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Caring for COVID-19 Patients: 'As Stressed and Fearful as I've Been, This is Why I Became a Nurse'

People logo People 4/23/2020 Jeff Truesdell
a person sitting in front of a door: Nurse Cedar Wang rediscovers her resilience as her team battles a pandemic © Jeff Rhode/Holy Name Medical Center Nurse Cedar Wang rediscovers her resilience as her team battles a pandemic

As COVID-19 began to assert itself with positive tests for patient infections and a spike in people admitted to the ICU at the New Jersey hospital where she works, nurse Cedar Wang had a decision to make.

“She came home one day and she said, ‘My colleagues are saying they’re sleeping apart from their spouse in the basement,'” recalls Peter Wang, 47, her husband and father of their three kids who are self-isolating with the couple at their home in New Milford. “And we looked at each other. We said, ‘we’re not doing that.'”

But putting real fears aside does not mean Cedar, 45, isn’t wary and taking precautions, she says in this week’s issue of PEOPLE.

On her 15-minute drive home from Holy Name Medical Center in Teaneck after all-hands-on-deck workdays that stretch to 10 or 11 hours, “sometimes I’ll cry because I can’t believe this is really happening,” she says.

Then, she’ll race inside to shed her street clothes and jump into the shower to wash her hair and scrub herself clean before she interacts with any others in the household. Yet no matter how much she scrubs, she can’t erase the anxiety that she might still pass the virus to those she loves.

“Should I kiss my child goodnight, or just kinda blow the kiss?” she says. “Some days I decide, ‘Okay, it’s safe to give a peck on the cheek.’ Other nights I just blow a kiss. It really makes no logical sense.”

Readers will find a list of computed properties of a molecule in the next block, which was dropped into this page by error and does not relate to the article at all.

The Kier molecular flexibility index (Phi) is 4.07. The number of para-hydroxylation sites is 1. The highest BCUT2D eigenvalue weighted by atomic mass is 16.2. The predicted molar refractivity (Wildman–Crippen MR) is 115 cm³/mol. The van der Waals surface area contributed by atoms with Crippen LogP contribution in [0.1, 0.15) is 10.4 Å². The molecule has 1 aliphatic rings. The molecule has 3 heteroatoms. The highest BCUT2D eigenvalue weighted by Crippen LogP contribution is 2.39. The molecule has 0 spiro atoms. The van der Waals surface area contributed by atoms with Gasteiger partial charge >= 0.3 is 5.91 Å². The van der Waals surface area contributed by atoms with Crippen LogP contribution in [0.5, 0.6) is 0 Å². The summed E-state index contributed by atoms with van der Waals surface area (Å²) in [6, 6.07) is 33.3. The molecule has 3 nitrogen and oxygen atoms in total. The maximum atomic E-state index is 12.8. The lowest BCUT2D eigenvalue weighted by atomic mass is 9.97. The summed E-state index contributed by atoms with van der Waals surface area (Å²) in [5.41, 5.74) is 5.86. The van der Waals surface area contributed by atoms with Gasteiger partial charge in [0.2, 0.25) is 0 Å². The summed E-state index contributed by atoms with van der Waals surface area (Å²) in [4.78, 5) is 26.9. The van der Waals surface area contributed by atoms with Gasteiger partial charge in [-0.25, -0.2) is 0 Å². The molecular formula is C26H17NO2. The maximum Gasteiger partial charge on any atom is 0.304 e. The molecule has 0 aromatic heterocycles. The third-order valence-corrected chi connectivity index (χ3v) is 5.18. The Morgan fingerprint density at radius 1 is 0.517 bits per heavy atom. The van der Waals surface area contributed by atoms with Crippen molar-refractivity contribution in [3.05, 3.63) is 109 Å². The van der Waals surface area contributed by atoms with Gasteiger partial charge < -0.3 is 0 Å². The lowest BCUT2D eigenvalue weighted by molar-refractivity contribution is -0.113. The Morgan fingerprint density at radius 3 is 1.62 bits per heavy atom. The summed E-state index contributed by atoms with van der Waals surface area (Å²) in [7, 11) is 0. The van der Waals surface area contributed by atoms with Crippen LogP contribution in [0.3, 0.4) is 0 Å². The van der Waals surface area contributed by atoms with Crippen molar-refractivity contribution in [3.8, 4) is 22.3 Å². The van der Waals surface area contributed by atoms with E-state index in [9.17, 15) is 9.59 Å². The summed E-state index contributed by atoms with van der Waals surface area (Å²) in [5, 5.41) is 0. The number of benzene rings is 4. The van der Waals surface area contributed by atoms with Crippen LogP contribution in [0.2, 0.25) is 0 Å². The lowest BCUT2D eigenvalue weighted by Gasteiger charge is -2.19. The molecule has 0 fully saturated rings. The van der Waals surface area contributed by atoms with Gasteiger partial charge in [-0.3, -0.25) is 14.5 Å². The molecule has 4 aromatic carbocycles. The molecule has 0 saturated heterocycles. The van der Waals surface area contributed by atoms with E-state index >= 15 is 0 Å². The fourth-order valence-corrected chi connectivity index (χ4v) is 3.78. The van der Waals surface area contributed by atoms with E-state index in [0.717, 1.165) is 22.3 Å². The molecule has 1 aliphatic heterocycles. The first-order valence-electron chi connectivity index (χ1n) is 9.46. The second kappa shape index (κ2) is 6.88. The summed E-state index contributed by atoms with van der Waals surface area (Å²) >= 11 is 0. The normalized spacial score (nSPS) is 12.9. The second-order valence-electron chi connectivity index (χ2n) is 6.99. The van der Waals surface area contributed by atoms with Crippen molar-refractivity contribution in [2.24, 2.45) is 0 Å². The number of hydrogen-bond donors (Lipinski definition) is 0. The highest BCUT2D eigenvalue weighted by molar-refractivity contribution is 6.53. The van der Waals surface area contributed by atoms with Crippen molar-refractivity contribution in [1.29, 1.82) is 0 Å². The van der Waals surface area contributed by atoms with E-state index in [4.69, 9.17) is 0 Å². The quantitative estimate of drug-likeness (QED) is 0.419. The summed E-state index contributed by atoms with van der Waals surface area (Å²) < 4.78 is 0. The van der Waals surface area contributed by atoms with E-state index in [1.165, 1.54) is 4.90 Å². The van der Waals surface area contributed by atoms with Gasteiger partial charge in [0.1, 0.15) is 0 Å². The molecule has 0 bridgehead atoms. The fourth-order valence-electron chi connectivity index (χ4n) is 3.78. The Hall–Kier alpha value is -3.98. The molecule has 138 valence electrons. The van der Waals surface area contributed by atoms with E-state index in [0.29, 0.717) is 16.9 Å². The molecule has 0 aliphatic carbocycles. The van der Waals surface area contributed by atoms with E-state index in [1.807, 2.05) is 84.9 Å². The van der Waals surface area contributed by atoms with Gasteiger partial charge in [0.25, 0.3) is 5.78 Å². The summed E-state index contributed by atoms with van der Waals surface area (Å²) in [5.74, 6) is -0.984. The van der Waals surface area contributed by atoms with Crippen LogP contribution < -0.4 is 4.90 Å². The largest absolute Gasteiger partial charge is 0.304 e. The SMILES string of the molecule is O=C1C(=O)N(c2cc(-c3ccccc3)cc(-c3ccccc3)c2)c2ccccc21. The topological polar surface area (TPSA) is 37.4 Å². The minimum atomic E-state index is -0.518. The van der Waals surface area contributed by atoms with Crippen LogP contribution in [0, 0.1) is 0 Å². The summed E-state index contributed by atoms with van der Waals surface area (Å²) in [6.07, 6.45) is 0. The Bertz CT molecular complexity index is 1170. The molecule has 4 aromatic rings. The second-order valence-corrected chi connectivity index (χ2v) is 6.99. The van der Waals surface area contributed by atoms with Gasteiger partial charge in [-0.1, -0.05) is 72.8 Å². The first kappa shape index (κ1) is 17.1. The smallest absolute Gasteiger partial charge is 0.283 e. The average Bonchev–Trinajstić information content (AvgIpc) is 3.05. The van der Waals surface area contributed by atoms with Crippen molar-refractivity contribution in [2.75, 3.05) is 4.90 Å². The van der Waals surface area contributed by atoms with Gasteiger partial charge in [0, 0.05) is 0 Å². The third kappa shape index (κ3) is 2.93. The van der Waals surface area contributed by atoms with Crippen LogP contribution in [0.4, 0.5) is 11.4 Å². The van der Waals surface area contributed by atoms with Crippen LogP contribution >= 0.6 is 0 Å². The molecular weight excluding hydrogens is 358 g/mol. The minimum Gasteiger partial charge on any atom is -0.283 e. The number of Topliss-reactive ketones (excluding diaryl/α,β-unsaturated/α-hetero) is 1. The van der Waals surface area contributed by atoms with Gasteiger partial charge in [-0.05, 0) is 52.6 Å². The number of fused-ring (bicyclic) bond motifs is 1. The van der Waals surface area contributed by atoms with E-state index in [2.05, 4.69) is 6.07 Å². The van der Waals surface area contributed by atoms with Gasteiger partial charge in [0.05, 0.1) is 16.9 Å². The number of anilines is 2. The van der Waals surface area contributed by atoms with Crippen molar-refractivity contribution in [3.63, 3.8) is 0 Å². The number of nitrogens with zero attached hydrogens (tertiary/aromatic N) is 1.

a group of people posing for the camera: Courtesy Cedar Wang Cedar Wang and, clockwise from left, husband Peter, son Matthew, daughter Kaylyn and son Mitchell © Provided by People Courtesy Cedar Wang Cedar Wang and, clockwise from left, husband Peter, son Matthew, daughter Kaylyn and son Mitchell

Her family is feeling the pandemic in other ways. Peter, a pastor, is working from a home but joins in the weekly broadcast from his church of worship services to quarantined parishioners. Son Mitchell, 13, is a middle-school student, but daughter Kaylyn, 17, is a senior whose prom has been canceled and her graduation put on hold; son Matthew, 20, is finishing up college courses from home.

“I don’t share much with them,” Cedar says. “I don’t want them to live this horror.”

But familial bonds also have been forged and strengthened on her job — and affirmed her commitment to a career as a nurse that she began in 1996.

“There have been many days when I’ve gone home and said to my husband, ‘Today was worse than yesterday, and tomorrow will probably be worse than today,'” she says. “It’s just that overwhelming. I’ve never had that. That’s a feeling that’s really hard to get out from under.”

“During difficult situations I turn to God. We’re a Catholic hospital. I’m not personally Catholic, but I am still a religious person,” she says. A daily phone conference with administrators at the hospital begins with prayer, and two times during the day another inspirational quote or Bible verse is broadcast over the hospital’s public address system. “These little encouragements that we have, it just helps so much.”

“I do feel like there is something to be learned from this,” she says. “It’s hard, but as I go through all these cycles of emotions, I am becoming more resilient. I’m growing stronger, and I’m not crumbling.”

“People have asked, do you regret becoming a nurse? Absolutely not,” says Cedar. “As stressed and fearful as I’ve been, I like to think I’m growing stronger and more capable at what I’m called to do. This is why I became a nurse.”

As information about the coronavirus pandemic rapidly changes, PEOPLE is committed to providing the most recent data in our coverage. Some of the information in this story may have changed after publication. For the latest on COVID-19, readers are encouraged to use online resources from CDC, WHO, and local public health departments.

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